According to a recent decision of the Swiss Federal Supreme Court (SFSC), the investigating authority must inform the owner of records and objects seized during a house search about his procedural right to request a sealing of the evidence. This information must be provided in good time and in sufficient detail, in particular if laypersons are involved. In the absence of sufficient information, an owner may not validly waive its right to request the sealing of evidence.
In the case at hand, the Zurich City Police carried out a house search at the accused's place of residence and seized various electronic devices and data carriers. Two days later, the defence lawyer requested the sealing of the evidence. The court competent for compulsory measures ordered that the seized objects be released to the Public Prosecutor's Office for further use in the criminal proceedings because the accused had waived his right to sealing and the request for sealing had in any case been made too late. In the appeal proceedings before the SFSC, the accused requested that this decision be reversed and the matter be remanded to the lower court.
Sealing of evidence
Generally speaking, the owner of seized records and objects may request the sealing of evidence due to an alleged right to remain silent, to refuse to testify or for other reasons. According to case law, the request for sealing must be filed immediately. A request for sealing filed several weeks or months after the provisional seizure is late while a request filed within one week may still be considered timely.
Sealed records and objects may neither be inspected nor used by the criminal justice authorities. Unless the criminal justice authority files an unsealing request within 20 days, the sealed records and objects are returned to the owner. If an unsealing request is filed, the court competent for compulsory measures will issue a judgment on the admissibility of the sealing.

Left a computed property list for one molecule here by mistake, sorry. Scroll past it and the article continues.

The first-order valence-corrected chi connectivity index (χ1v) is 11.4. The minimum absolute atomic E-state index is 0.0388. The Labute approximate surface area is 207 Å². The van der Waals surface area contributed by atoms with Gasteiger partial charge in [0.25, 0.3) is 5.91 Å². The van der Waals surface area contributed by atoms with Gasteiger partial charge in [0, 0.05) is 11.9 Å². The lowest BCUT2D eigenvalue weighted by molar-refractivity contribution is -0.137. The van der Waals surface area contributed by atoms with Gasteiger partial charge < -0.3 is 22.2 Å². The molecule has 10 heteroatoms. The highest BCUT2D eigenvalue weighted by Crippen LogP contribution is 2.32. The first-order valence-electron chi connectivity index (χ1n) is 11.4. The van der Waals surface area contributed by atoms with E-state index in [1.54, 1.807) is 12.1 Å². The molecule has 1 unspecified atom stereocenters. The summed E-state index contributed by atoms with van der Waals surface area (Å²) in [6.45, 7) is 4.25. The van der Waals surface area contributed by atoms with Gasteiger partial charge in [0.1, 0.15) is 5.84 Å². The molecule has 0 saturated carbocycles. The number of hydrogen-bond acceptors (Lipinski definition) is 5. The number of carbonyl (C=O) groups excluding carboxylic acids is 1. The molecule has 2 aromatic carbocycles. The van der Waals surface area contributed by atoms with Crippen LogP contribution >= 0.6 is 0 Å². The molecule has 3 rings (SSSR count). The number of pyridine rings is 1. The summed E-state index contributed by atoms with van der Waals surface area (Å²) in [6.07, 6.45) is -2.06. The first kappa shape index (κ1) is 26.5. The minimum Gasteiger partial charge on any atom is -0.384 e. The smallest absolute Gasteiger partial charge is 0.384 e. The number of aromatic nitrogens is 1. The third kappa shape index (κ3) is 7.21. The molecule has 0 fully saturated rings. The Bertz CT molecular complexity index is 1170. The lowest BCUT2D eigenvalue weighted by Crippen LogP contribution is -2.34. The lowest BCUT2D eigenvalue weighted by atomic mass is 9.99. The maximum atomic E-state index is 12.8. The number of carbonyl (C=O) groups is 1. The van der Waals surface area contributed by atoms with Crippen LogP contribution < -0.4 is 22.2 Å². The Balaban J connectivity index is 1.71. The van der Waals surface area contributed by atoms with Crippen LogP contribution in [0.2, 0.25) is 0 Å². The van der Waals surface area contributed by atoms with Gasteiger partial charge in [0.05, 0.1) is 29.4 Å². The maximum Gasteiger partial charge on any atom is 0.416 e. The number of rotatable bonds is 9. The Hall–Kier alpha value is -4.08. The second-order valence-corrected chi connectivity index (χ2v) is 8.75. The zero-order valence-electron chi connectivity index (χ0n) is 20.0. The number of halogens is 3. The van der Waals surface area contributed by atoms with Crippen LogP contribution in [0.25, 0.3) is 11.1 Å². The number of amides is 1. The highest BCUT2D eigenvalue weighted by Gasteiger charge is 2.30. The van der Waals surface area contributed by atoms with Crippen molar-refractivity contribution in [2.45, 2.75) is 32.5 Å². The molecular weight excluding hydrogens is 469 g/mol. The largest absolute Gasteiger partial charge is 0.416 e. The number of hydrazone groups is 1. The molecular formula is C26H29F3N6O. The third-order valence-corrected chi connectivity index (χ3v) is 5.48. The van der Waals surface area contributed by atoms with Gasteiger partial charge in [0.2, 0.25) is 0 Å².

Duty to provide information on sealing
In the present case, the SFSC held that the investigating authority which provisionally seizes records and objects must inform their owner about his right to request the sealing of evidence. Moreover, the person concerned must be informed that after sealing the competent court will decide on the admissibility of the search and, in the absence of an immediate sealing request, the person concerned has forfeited its right and must expect that the seized documents will be used in the criminal proceedings.
Such information must be provided in good time, i.e., after completion of the search at the latest, and in sufficient detail, particularly where laypersons are concerned. A mere printout of the relevant legal provisions on the back of the forms signed by the owner is usually not deemed sufficient. Further, the investigating authority must record that such information has been provided, in the absence of which there is no legally valid consent to the search and the request to remove the seals cannot be late. Since the search warrant and search protocol handed over by the Public Prosecutor's Office did not meet said requirements, the SFSC ruled that signing these documents does not constitute a legally valid waiver of the right to submit a request for sealing.
Lastly, the SFSC held that in view of the improper legal instructions given by the Public Prosecutor's Office, the defence lawyer's request for sealing one day after she learned of the house search or, in other words, within two days of the house search is not late. Accordingly, the appeal was upheld and the matter remanded to the lower court for reconsideration.
The content of this article is intended to provide a general guide to the subject matter. Specialist advice should be sought about your specific circumstances.